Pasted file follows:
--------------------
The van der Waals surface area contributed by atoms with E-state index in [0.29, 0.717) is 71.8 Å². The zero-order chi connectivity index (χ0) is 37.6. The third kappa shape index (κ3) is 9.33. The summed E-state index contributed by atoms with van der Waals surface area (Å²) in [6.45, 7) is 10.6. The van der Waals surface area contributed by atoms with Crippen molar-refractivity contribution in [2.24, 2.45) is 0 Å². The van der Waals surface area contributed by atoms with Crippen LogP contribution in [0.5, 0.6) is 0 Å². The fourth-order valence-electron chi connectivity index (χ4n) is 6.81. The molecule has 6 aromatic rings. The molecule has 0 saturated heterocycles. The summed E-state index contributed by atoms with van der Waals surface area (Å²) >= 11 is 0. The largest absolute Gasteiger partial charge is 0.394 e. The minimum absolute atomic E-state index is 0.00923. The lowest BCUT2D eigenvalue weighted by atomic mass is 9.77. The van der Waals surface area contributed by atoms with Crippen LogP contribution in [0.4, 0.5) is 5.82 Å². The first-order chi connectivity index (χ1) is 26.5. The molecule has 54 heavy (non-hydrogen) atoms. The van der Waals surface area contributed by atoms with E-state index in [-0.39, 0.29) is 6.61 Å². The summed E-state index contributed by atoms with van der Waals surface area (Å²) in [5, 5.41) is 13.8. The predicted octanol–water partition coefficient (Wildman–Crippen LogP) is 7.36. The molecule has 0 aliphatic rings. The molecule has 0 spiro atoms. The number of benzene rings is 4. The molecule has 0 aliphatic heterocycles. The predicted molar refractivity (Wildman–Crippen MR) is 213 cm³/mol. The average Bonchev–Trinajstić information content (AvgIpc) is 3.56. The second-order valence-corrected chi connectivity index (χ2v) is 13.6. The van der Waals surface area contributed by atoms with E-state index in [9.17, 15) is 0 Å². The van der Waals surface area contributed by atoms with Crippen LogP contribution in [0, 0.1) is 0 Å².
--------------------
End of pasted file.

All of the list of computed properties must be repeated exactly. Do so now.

The van der Waals surface area contributed by atoms with E-state index in [0.29, 0.717) is 71.8 Å². The zero-order chi connectivity index (χ0) is 37.6. The third kappa shape index (κ3) is 9.33. The summed E-state index contributed by atoms with van der Waals surface area (Å²) in [6.45, 7) is 10.6. The van der Waals surface area contributed by atoms with Crippen molar-refractivity contribution in [2.24, 2.45) is 0 Å². The van der Waals surface area contributed by atoms with Crippen LogP contribution in [0.5, 0.6) is 0 Å². The fourth-order valence-electron chi connectivity index (χ4n) is 6.81. The molecule has 6 aromatic rings. The molecule has 0 saturated heterocycles. The summed E-state index contributed by atoms with van der Waals surface area (Å²) >= 11 is 0. The largest absolute Gasteiger partial charge is 0.394 e. The minimum absolute atomic E-state index is 0.00923. The lowest BCUT2D eigenvalue weighted by atomic mass is 9.77. The van der Waals surface area contributed by atoms with Crippen LogP contribution in [0.4, 0.5) is 5.82 Å². The first-order chi connectivity index (χ1) is 26.5. The molecule has 54 heavy (non-hydrogen) atoms. The van der Waals surface area contributed by atoms with E-state index in [-0.39, 0.29) is 6.61 Å². The summed E-state index contributed by atoms with van der Waals surface area (Å²) in [5, 5.41) is 13.8. The predicted octanol–water partition coefficient (Wildman–Crippen LogP) is 7.36. The molecule has 0 aliphatic rings. The molecule has 0 spiro atoms. The number of benzene rings is 4. The molecule has 0 aliphatic heterocycles. The predicted molar refractivity (Wildman–Crippen MR) is 213 cm³/mol. The average Bonchev–Trinajstić information content (AvgIpc) is 3.56. The second-order valence-corrected chi connectivity index (χ2v) is 13.6. The van der Waals surface area contributed by atoms with E-state index in [9.17, 15) is 0 Å². The van der Waals surface area contributed by atoms with Crippen LogP contribution in [0, 0.1) is 0 Å².